U.S. Auto Sales On The Rise
DETROIT (AP) — General Motors Co. said its U.S. sales rose 16 percent in June on solid demand for small and midsize cars.
Sales of the Chevrolet Volt electric car more than tripled over June 2011, to more than 1,700. GM also saw double-digit sales increases for the Chevrolet Malibu and Buick LaCrosse midsize cars.
Sales of the Chevrolet Cruze small car were down 24 percent. The Cruze surged in popularity last year when Japanese cars were unavailable after the earthquake. But GM made up for some of that volume with strong sales of its new Chevrolet Sonic subcompact.
GM's best-seller, the Silverado pickup, was up 3 percent as housing construction continues to recover. GM said all truck and SUV sales were up 11 percent.
NEW YORK, July 3 (Kyodo) — Toyota Motor Corp. said Tuesday its monthly new car sales in the United States saw a growth of 60.3 percent from a year earlier to 177,795 units in June.
Also on Tuesday, General Motors Co. of the United States said its new car sales in June grew 15.5 percent from a year earlier to 248,750 units.
The Japanese automaker, badly hit by parts supply disruptions stemming from the March 2011 disaster in Japan, struggled in sales but has been on a full recovery path from early this year, securing a double-digit growth for May as well at 87.3 percent.
With gasoline prices hovering high, the company's fuel-efficient models, such as Prius hybrid cars and compact vehicles, seem to have had a strong demand in June.
Meanwhile, GM said its June vehicle sales stood at a highest level since September 2008. The automaker had a strong demand for rental cars and other vehicles for corporate clients.
DETROIT (AP) — Ford Motor Co. says its U.S. sales rose 7 percent in June on strong demand for the new Escape SUV.
Sales of the new Escape, which debuted last month, were up 28 percent. Ford said the Escape had its best month ever at 28,500 sold.
Ford also saw strong sales for its Explorer midsize SUV, which was up 35 percent.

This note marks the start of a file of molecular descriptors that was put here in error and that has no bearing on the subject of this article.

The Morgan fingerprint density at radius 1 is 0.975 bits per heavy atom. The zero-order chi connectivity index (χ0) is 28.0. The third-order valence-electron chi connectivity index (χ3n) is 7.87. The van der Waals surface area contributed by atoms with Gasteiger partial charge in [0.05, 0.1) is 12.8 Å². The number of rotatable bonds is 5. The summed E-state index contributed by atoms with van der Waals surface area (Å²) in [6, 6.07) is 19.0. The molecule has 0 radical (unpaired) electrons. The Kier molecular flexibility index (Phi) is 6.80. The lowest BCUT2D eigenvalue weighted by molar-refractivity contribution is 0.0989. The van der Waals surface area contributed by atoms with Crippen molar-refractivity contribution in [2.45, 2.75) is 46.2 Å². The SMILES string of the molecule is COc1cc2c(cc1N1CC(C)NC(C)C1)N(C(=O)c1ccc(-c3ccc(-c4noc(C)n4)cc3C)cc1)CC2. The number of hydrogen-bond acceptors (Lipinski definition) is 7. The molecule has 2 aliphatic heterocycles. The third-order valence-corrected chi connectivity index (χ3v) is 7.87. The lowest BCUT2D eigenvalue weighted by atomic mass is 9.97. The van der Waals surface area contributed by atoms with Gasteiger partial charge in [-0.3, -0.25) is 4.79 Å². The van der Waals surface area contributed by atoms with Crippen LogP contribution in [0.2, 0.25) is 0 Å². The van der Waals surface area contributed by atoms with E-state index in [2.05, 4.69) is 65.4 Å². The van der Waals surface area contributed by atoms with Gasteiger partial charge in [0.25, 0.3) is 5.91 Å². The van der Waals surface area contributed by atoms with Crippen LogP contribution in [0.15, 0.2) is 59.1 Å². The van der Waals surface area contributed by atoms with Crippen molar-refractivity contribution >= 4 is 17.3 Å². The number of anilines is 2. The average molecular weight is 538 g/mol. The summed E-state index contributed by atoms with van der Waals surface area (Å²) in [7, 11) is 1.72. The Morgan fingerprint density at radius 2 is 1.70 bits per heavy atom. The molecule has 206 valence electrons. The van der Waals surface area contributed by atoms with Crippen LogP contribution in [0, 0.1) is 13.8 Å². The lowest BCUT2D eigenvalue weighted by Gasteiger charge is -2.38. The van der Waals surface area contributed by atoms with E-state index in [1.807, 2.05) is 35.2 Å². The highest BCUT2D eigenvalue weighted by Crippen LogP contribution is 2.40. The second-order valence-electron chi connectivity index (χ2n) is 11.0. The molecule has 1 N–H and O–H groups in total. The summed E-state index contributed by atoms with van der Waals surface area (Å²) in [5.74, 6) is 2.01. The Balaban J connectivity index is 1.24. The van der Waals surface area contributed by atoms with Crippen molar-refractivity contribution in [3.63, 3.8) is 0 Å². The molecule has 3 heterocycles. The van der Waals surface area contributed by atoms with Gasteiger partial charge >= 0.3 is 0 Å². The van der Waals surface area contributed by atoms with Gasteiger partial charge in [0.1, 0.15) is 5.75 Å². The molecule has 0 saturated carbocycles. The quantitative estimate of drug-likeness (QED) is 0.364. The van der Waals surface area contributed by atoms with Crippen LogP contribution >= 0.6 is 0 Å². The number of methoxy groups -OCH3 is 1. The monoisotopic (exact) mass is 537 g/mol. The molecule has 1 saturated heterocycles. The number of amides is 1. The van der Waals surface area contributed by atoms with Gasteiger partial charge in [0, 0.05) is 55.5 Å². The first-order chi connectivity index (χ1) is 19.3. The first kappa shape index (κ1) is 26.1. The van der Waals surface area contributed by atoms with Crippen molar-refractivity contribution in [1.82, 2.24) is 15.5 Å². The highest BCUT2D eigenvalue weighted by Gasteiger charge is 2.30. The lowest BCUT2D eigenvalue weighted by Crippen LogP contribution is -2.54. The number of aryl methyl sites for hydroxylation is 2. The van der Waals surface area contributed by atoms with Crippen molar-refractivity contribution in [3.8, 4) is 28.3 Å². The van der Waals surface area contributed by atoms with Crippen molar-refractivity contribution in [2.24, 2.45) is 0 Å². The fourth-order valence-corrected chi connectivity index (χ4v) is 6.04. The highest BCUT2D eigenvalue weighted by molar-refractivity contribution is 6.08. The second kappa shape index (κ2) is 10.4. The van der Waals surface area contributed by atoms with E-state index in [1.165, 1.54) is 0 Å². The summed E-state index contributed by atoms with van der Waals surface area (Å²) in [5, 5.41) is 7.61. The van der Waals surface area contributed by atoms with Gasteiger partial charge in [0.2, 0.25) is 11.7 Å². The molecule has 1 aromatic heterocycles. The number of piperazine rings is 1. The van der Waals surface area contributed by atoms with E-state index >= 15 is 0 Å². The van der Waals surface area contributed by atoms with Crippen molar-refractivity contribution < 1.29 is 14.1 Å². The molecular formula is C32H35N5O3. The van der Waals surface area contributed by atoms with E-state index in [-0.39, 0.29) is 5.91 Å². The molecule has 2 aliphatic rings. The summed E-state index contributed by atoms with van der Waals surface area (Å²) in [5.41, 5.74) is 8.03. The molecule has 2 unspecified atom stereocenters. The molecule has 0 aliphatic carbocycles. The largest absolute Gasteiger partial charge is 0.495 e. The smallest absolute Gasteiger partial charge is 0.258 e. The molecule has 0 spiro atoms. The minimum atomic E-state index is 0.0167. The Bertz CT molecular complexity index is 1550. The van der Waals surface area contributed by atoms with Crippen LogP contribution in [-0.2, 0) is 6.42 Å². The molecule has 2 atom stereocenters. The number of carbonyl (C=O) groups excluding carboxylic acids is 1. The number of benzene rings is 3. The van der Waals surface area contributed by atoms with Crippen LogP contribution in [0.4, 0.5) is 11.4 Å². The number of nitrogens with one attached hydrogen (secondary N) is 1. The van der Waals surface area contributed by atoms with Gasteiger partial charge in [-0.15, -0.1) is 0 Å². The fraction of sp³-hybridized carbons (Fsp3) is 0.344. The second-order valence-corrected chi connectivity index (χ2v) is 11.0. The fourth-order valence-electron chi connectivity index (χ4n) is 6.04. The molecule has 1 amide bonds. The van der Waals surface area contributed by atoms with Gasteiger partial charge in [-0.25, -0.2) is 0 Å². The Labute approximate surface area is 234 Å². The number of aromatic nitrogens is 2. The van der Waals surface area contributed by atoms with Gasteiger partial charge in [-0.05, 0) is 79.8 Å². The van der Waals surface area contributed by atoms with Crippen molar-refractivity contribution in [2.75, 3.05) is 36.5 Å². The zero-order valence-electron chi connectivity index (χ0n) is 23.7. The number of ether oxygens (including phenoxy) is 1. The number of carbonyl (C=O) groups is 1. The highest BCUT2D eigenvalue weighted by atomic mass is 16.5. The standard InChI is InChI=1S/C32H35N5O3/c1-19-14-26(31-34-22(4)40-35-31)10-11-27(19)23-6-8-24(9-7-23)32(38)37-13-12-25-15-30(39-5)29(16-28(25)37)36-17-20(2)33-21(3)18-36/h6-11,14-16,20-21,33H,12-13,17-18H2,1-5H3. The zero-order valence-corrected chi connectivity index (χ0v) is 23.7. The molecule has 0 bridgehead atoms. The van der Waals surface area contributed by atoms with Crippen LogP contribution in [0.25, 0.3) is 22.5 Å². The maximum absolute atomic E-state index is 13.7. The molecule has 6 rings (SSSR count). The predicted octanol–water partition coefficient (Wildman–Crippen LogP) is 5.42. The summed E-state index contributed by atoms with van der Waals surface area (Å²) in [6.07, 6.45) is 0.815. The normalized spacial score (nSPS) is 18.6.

But small cars were weaker than June 2011, when Ford gained some sales while its Japanese rivals struggled after the earthquake. Sales of the Fiesta and Focus small cars were both down from last year.
Ford's best-seller, the F-Series pickup, was up 11 percent as housing construction recovers.
DETROIT (AP) — Chrysler's U.S. sales rose 20 percent in June on strong demand across its lineup, from the tiny Fiat 500 to the Ram pickup truck.
The automaker's sales increase last month was in line with expectations for overall industry growth of about 20 percent over last June. Sales were weaker last year because the Japanese earthquake depleted supplies. Other automakers report sales later Tuesday.
Demand for Chrysler's Ram pickup — its best-seller — increased 12 percent as home building perked up. Cars saw much bigger increases. Sales of the Fiat 500 and the Chrysler 300 large sedan more than doubled over last June.
The pace of U.S. sales is cooling somewhat from the start of the year. Earlier this spring, sales were on track to reach 14.5 million this year. The pace dropped to 13.8 million in May and is expected to stay below 14 million in June.
But so far, carmakers aren't panicking.
They say underlying demand remains strong, and new models like the Ford Escape and Dodge Dart — which both arrived in dealerships last month — will draw out buyers. Chrysler sold 200 Darts last month.
"Although this softer sales rate may persist over the next few months, we believe that 2012, like 2011, will finish out strongly," Barclays analyst Brian Johnson wrote in a recent note to investors.
Sales in the first four months of this year were boosted by mild weather and the post-earthquake return of Japanese inventories. But since then, the economic picture has gotten cloudier. In June, employers scaled back hiring and manufacturing shrank for the first time in nearly three years. Consumer confidence — which needs to be strong for buyers to invest in new cars — fell for the fourth straight month.
The news isn't all worrisome. If sales come in at 13.8 million for the year, they would still be stronger than the 12.8 million in 2011. And they'd be much stronger than the 30-year low of 10.4 million during the recession in 2009.
There continues to be a lot of demand from buyers who bought cars in the middle of the last decade and need to replace them. Annual sales hit a high of 17 million in 2005, and those cars are now seven years old.
Low interest rates and better credit availability could also lure buyers. The average interest rate on a 60-month new-car loan is now 4.5 percent, down from 6.98 percent two years ago, according to Bankrate.com.
"The affordability of cars is probably at an all-time high," Chrysler Group sales chief Reid Bigland said last week.